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The Limits of Internet Freedom

November 12, 2000|Mike Clough | Mike Clough, a research associate at the Institute for International Studies at UC Berkeley, is the author of "Can Hollywood Remain the Entertainment Capital of theWorld?" a report to be published by the Pacific Council on International Policy

BERKELEY — Late last month, Bertelsmann AG, one of the world's leading media conglomerates, surprised the music industry by embracing Napster, a free file-sharing service that Bertelsmann's music subsidiary, BMG, had been trying to shut down, along with other major record companies. The new relationship seeks to produce a global "membership-based service" to distribute music. But the effects of the alliance could reach far beyond the music business. Specifically, the Bertelsmann-Napster union could lead to the development of a new business model in which profits would come from creating and controlling digital-content networks rather than from individual CDs, films or books. Such a model would fundamentally affect the people who supply entertainment content--the musicians, artists and writers. More fundamentally, it may influence whether the Internet becomes a truly free and open public space or a segmented world of closed, mostly private networks.

Bertelsmann CEO Thomas Middelhoff signaled the need for the music industry to consider a new approach to the Internet in a little-noticed speech last August. He praised Shawn Fanning, founder of Napster, as a "pioneering entrepreneur" and confessed his admiration for Fanning's file-sharing software. He then sharply criticized music companies for "grossly" underestimating the effects of the Internet. While warning that "if there were only Napster, there would soon be no more new songs to be downloaded," he declared that music is "predestined" to be distributed via the Internet and called on the industry to turn file-sharing into "a legal business."

For the Record
Los Angeles Times Sunday November 19, 2000 Home Edition Opinion Part M Page 3 Opinion Desk 2 inches; 38 words Type of Material: Correction "The Limits of Internet Freedom," published Nov. 12 in the Opinion section, it was incorrectly reported that was bankrupt and had been acquired by In fact, is solvent and currently listed as a public company, located in San Diego.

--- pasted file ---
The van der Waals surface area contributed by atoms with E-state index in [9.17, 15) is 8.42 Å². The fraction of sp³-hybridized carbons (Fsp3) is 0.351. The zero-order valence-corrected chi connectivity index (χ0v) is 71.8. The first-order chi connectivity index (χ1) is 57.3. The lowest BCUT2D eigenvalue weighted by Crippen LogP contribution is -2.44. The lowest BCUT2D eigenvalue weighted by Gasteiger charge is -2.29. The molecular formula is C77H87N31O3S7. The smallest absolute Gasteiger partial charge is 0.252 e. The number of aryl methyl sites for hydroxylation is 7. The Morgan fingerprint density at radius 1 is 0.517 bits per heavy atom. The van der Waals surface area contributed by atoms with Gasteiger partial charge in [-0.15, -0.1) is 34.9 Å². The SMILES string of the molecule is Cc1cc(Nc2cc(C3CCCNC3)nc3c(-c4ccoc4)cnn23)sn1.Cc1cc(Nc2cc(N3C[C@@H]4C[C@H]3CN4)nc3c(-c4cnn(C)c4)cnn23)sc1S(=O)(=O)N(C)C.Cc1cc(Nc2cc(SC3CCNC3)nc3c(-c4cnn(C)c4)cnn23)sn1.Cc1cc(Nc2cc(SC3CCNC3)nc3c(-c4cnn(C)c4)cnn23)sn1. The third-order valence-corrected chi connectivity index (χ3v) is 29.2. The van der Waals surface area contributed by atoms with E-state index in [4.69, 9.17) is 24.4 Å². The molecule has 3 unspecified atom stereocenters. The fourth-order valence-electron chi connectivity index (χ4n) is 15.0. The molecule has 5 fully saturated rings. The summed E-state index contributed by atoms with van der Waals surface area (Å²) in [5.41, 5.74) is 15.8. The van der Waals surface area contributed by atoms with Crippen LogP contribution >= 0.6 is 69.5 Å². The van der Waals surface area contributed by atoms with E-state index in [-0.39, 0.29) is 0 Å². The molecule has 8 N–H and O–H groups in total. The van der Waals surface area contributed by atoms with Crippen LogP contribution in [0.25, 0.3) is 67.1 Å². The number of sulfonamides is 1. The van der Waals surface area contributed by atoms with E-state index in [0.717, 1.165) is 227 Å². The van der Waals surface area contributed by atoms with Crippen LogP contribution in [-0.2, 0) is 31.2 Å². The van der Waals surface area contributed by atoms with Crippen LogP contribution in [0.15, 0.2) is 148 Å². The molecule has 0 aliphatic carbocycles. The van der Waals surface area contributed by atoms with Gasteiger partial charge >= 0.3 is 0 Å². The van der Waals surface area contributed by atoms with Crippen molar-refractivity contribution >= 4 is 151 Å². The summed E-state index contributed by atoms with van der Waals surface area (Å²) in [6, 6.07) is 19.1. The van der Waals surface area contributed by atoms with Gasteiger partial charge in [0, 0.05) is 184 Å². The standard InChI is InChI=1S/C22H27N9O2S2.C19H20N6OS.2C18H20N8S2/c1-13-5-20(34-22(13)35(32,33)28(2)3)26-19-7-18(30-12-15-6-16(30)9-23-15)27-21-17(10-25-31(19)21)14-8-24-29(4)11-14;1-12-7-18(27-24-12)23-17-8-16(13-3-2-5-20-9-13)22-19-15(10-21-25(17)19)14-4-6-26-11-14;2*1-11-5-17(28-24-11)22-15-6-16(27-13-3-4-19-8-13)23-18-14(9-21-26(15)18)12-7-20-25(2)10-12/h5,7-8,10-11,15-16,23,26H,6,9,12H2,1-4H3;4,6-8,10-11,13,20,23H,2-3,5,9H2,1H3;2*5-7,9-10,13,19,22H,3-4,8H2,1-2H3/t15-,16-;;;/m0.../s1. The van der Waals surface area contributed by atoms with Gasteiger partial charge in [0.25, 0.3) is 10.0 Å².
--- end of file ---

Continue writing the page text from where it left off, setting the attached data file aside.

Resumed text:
Middelhoff seemed to be acknowledging that the technological underpinnings of the traditional business model used by music, film and publishing industries have largely collapsed. In the old analog world, media companies dominated the production, packaging, promotion and distribution of music, films and books. To control this process, these companies depended heavily on their ability to enforce copyright protections and prevent products from being easily duplicated and distributed.

The advent of audio tapes, photo copying machines and video cassette recorders constituted the first serious threat to the old order. Record companies, film studios and book publishers initially responded with the same kinds of legal threats that they are now using against new-media technologies such as digital file-sharing.

But the first wave of duplication technologies proved to be far less of a threat to old-media companies than first feared. One reason was the poor quality of the copies these technologies produced. More important, reproducing analog copies on a large scale required production facilities beyond the reach of the law--for example, in countries such as China--and selling the copies required the creation of alternatives to the retail-distribution channels used by established media companies.

The digital revolution changed this equation dramatically. Using formats such as MP3 and Windows Media, it is now easy for individuals to turn audio, video and print into files of "bits" that can be easily stored on a variety of different media, transferred via the Internet and read (played) by computers, cell phones and other personal digital devices.

One avenue the music industry is pursuing to reestablish its ability to control music files is the Secure Digital Music Initiative (SDMI), which aims to create a digital "watermark" that could be used to distinguish legal copies from pirated ones. However, given the pace of technological change and the ingenuity of software programmers, many experts doubt that this initiative will succeed in eliminating the ability of users to copy and transfer files.

So far, the music industry has used traditional copyright laws to attack Internet sites that allow users to copy music files for free. They have succeeded in bankrupting and, both of which have been acquired by an industry-supported site, Even though Bertelsmann says it will financially help Napster become a paid service, the industry may still succeed in shutting down Napster. But these are Pyrrhic victories.

Internet users upset with Napster for "selling out" are already turning to alternative file-sharing programs such as gnutella and freeshare, which do not use central servers and thus are much more difficult to shut down.

Moreover, the threat posed by the Internet will multiply with increases in the bandwidth of the digital "pipes" that carry digital content into homes. Right now, the vast majority of users around the world are still connecting to the Internet via phone lines that make it very time-consuming to download large music files and nearly impossible to download large video files. But these limits will eventually disappear as more users have access to broadband connections using cable, DSL or wireless.

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